Last night I had the supreme pleasure of attending an evening billed as “In Coversation With Daniel Lanois” the the TIFF Bell Lightbox. Any time I get a chance to hear a great artist, an icon, talk about their work, I jump at the opportunity. My interest in Lanois stems from a few different factors: his aesthetic approach (which pulls from a lot of experimental minimalist techniques to create something that is often paradoxically maximal), his influence on contemporary record production in general (via his work with mega-stars like U2 and Dylan), and the fact that he produced one of the most unique, important, and interesting records that Neil Young has made in his long, interesting career (in addition to being one of the few outside producers that Neil has ever worked with).
To me, Lanois has always seemed like an artist who has been able to straddle the avant-garde and the mainstream, which is a fascinating point of intersection for any artistic tradition. On his own, he makes beautifully weird and individualist music, but he also pays the bills by helping to create massive hits like “The Joshua Tree”– things that are as mainstream as you can possibly get. This seems like an inherent contradiction, but he’s not alone: indeed, people like his mentor/collaborator Brian Eno, Dylan and even Neil Young himself seem to be able to inhabit this same space, using their quirky and fractured visions to create a widescreen product that is aimed at the biggest possible audience.
In this specific case, there is also another version of Lanois to consider: the historical figure within Canadian music lore, the guy who made hugely influential records with angular bands like Simply Saucer (now regarded as ground-breaking artists in their own right), who helped to create what we call “ambient” music out of a basement in Hamilton, who helped re-defined what the role of the producer is, and who became a rock star himself via his famous sounds.
The event began with a short chat with Lanois, wherein he spoke about his previous film scoring for things like “Sling Blade” and the film he made about his own creativity, “Here Is What Is”. Throughout, Lanois was thoughtful and charming, and a bit soft-spoken as befitting a man who works behind the scenes. I was taken with how intuitive his process seems to be. He spoke about total immersion being a necessary part of his method, how he subsumes into the work until he can feel the emotional resonance of it. This kind of thinking is light years away from big-time, major record label “hit-making”, and in comparison it sounds almost painterly and mystical. There’s a delicacy to his creative process, a supreme sensitivity the belies itself through his sometimes dense, chaotic arrangements.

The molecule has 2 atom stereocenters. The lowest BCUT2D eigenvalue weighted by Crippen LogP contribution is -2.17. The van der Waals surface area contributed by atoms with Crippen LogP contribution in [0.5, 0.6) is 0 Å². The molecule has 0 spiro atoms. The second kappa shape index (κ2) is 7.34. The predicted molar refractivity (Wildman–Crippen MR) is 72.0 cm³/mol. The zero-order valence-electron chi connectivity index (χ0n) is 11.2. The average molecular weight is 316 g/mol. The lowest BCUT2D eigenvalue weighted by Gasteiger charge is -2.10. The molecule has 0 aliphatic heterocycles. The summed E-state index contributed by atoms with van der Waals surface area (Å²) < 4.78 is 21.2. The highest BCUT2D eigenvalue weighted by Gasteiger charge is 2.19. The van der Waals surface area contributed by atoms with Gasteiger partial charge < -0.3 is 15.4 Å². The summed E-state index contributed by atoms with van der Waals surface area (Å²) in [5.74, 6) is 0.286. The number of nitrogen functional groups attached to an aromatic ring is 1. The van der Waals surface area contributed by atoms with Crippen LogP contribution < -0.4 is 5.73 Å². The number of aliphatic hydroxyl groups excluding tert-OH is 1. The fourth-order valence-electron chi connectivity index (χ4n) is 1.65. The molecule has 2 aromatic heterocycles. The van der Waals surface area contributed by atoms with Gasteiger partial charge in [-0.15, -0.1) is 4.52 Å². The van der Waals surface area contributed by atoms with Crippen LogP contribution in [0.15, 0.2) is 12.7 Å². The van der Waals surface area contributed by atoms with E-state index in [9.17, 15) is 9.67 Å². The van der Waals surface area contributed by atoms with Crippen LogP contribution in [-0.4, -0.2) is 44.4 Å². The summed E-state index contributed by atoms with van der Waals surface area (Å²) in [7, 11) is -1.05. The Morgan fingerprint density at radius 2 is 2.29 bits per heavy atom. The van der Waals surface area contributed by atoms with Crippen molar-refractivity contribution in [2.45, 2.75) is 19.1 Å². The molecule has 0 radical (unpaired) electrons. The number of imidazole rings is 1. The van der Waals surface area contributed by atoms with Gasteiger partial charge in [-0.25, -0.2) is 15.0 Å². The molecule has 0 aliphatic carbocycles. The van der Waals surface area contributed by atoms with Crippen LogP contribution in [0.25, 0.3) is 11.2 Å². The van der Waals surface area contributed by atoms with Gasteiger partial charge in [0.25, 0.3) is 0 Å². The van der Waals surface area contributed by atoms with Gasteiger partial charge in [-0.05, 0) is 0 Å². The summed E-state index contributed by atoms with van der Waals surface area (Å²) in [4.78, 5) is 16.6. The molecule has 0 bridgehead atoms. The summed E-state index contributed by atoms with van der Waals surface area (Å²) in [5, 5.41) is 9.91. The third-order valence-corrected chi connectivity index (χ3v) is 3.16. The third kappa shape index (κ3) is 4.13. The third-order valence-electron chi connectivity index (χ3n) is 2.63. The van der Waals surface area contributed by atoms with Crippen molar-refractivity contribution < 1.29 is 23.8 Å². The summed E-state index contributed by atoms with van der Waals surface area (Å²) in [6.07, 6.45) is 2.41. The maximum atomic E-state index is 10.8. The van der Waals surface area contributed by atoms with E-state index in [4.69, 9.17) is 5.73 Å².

The second part of the event was dedicated to Lanois’ new album, a masterful piece of instrumental fusion called “Flesh and Machine”. I’ve heard most of the record at this point and it’s wonderful; a truly free-associative and purely creative response to a multi-layered reality. It’s beautiful and ambient and sad and joyful and dense and sparse at all once. Lanois introduced a series of short films he commissioned for the album tracks, and talked in detail about the palette and techniques he used to create each song. This part was obviously the most fascinating, as he dissected the various sound manipulations that he used to create something otherworldly out of his musicians. Like a Cubist, he deconstructs his sounds and stretches them, phases them, dices them up, distorts them, and eventually reassembles them into something new and exciting. For me, hearing him talk about the ways in which he uses the instrumental performances as the starting point for developing the palette of the arrangement was revelatory. And his explanations were beautifully visual, which underscored the filmic theme of the venue and the new album: he would speak about cymbals feeling like “raindrops on your face”, or like “falling into an abyss”.
Then, of course, there were the amusing stories from his long career: creating the theme song for the talk-show “Live It Up” from a random walk-in to his studio, convincing Neil Young to do a solo electric album, trying to figure out how to mix a Tinariwen track in from the back seat of his vintage convertible, living in a derelict theatre while making the “Sling Blade” soundtrack and a Willie Nelson record. With the amount of people he was worked with, the guy is bound to have some great stories.
Capping the night off was the real treat: a “live scoring” of an abstract short film, with Lanois improvising live in the room on his beloved pedal steel. His connection to that instrument is spiritual and immediately palpable to an audience. Watching a true master wield his favorite tool is a rare and beautiful thing.
Lanois has revealed himself to be one of the true giants of modern music. A intuitive, emotional producer who is not afraid to embrace technology, he is perhaps our best template of what future sonic art holds in store.